Le Pouvoir

Originally written July 5th

I know I’ve said it before but everyone here is crazy strong.  Wednesday, the masons started mixing and making “buton” or concrete and it was amazing watching them work.  Women carried wash bins full of gravel and sand back and forth while the men used hoes, shovels, and wheelbarrows to mix gravel, sand, cement, and water.  There were even people carrying 50 kg cement bags on their heads; that’s 100 lb resting on one neck!  I was in complete shock and felt so grateful to the community for coming out.  We could never finish without them!

Women carried gravel on their heads to where the masons worked
Women carried gravel on their heads to where the masons worked

The next day was July 4th and Charlie, the DukeEngage coordinator, invited us and our host mothers up to Kuwdé for a party.  Climbing the mountain took a really long time since there was so much mud and the path wound a lot.  The view was spectacular though.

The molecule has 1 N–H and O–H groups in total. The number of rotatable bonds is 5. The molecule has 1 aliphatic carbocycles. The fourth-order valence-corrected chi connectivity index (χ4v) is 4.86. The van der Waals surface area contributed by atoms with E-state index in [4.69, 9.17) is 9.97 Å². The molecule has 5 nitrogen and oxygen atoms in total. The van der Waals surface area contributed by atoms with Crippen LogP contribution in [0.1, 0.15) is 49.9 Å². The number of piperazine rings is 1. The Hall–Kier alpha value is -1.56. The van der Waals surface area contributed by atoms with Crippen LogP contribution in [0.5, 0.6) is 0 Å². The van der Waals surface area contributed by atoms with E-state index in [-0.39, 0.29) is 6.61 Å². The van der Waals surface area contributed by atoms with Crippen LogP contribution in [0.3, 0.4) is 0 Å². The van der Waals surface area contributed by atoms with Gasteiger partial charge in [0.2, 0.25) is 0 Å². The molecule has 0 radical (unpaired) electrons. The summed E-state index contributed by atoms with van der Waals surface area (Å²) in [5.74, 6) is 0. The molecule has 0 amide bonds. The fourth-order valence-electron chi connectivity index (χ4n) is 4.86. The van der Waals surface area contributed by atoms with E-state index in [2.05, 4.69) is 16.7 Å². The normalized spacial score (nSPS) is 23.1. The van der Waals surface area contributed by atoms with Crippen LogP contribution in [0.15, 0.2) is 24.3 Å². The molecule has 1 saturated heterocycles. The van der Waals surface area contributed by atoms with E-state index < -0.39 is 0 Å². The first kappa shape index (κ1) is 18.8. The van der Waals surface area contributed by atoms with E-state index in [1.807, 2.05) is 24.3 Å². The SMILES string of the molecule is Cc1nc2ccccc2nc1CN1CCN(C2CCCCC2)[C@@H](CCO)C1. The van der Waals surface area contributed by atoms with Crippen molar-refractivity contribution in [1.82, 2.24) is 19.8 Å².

Near the top, we decided to check out the case de santé, the small medical clinic that Charlie had asked us to check out.  There, they asked us to fix their lighting problem so Connor and I climbed up to the attic to check out the wiring.  We were utterly appalled at the state it was in.  There was bat and mouse poop everywhere and so many spiderwebs that they were sagging under their own weight.  Worst of all, the haphazard electrical wire webs had no order to the colors or connections.  After about an hour of fruitlessly trying to decipher what went where, we gave up and decided it’d be better to just rip out this system and completely start over some other day.

It's a hard hike but totally worth it!
It’s a hard hike but totally worth it!

Fortunately the rest of our night went better.  We ate at Tukenawé’s house and had a feast with rice, pasta, chicken, guinea fowl, green beans, fried cheese, sangria, red wine, and more.  Everyone had multiple servings of everything, and then we spent a while stargazing before heading back down to Farandé.

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Le Pouvoir

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